Monday, April 15, 2013

Back to the 70: The Original "She-ro"

Wonder Woman! Wonder Woman, Wonder Woman.
All the world's waiting for you,
and the power you possess…

Ah, yes, Wonder Woman. Those bulletproof bracelets. Those awesome gold boots. That low-cut outfit—well, perhaps that’s something I appreciate more now. Flashback to a 7-year old in feetie pajamas who couldn’t wait for the weekend. Not just because of no school, but because my Saturday morning started on Friday night: that’s when CBS would show the one-two punch of Wonder Woman and The Incredible Hulk (and who said Marvel and DC didn’t get along?). This was back when the dearth of children’s shows (compared with today), meant that we had to wait for those magical moments when we could watch. And Friday at 8:00 was one such moment. All was right with the world!

Wonder Woman certainly wasn’t the first TV show based on a comic book; let’s not forget the original Superman series from the 50s’s and campy Batman from the 60’s. But Wonder Woman, upon its premiere in 1975, certainly resurrected the genre, paving the way for the aforementioned Hulk as well as The Amazing Spider Man and the short-lived Captain America, all on CBS. It also stirred interest in the movies as well, certainly adding incentive to finish the already conceived Superman film. Woman wasn’t quite as campy as its Batman precursor, nor was it uber-serious, or as grim and dark as modern-day seuperhero incarnations tend to be. Played somewhere in the middle, it quickly became a ratings hit and lasted for three full seasons.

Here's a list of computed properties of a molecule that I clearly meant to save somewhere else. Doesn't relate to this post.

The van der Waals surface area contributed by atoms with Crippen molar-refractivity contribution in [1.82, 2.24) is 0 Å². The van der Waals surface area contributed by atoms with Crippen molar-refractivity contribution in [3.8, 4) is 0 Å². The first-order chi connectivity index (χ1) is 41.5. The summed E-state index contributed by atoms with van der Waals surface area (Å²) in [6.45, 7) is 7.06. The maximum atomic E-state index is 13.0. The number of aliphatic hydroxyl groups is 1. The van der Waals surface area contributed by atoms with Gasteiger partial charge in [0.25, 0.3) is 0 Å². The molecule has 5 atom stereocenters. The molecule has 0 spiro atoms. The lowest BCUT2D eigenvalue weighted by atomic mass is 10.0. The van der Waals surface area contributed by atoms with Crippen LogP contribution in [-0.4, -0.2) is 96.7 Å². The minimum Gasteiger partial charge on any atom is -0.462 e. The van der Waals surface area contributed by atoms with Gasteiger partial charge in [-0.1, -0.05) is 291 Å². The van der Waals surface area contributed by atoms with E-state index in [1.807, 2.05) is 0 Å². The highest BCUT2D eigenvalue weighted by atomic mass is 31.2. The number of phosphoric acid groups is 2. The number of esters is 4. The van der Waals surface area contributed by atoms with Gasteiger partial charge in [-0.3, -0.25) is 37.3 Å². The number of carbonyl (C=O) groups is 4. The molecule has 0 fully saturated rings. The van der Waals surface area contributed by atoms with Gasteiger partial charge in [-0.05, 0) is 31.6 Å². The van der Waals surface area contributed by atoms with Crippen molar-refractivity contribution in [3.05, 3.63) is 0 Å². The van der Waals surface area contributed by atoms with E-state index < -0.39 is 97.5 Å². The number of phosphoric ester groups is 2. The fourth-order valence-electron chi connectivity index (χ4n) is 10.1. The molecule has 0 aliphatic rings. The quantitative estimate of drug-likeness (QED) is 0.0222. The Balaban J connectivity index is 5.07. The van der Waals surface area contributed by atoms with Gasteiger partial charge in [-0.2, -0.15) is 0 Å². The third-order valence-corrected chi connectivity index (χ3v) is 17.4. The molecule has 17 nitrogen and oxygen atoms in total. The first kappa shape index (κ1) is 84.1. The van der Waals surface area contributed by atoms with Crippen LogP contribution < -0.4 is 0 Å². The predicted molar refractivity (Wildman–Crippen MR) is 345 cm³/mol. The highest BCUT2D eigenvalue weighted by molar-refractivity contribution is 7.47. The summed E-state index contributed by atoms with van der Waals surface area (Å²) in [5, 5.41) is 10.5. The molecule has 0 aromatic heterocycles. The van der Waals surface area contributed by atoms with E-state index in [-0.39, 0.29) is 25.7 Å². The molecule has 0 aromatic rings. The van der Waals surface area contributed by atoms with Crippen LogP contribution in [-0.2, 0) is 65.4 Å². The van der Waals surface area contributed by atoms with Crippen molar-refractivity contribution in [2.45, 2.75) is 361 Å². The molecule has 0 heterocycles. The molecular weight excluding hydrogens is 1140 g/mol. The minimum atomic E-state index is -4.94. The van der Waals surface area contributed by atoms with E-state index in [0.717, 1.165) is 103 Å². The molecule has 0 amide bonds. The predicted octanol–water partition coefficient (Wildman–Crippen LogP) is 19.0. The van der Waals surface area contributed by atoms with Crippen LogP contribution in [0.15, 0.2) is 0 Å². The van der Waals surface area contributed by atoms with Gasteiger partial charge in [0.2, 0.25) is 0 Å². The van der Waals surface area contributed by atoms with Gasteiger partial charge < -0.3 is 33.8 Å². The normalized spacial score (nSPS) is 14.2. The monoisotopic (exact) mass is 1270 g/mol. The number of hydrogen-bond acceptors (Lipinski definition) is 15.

Actress Lynda Carter’s acting career was catapulted after landing the titular role. Cathy Lee Crosby first played the part in a 1974 TV-movie (see review of
pilot for details), but she looked nothing like the character and demonstrated no super-powers. (Not sure but isn’t that what an alter-ego is for?) Carter’s raven-hued tresses and statuesque built made her a perfect fit for both Wonder Woman and Diana Prince. And don’t forget – superhero dramas back then were probably only about 10% action, meaning the rest was drama – Carter’s solid acting chops certainly helped her carry the show sans cape and crown (correspondingly, The Incredible Hulk lasted 5 seasons due primarily to Billy Bixby’s empathic, highly underrated performance as Dr. David Banner).

And so, without further ado, I take you back 38 years (oh my God!) on a three-season journey of danger, diabolical plans, and disco theme songs. Behold, Wonder Woman – all the world’s still waiting for you!

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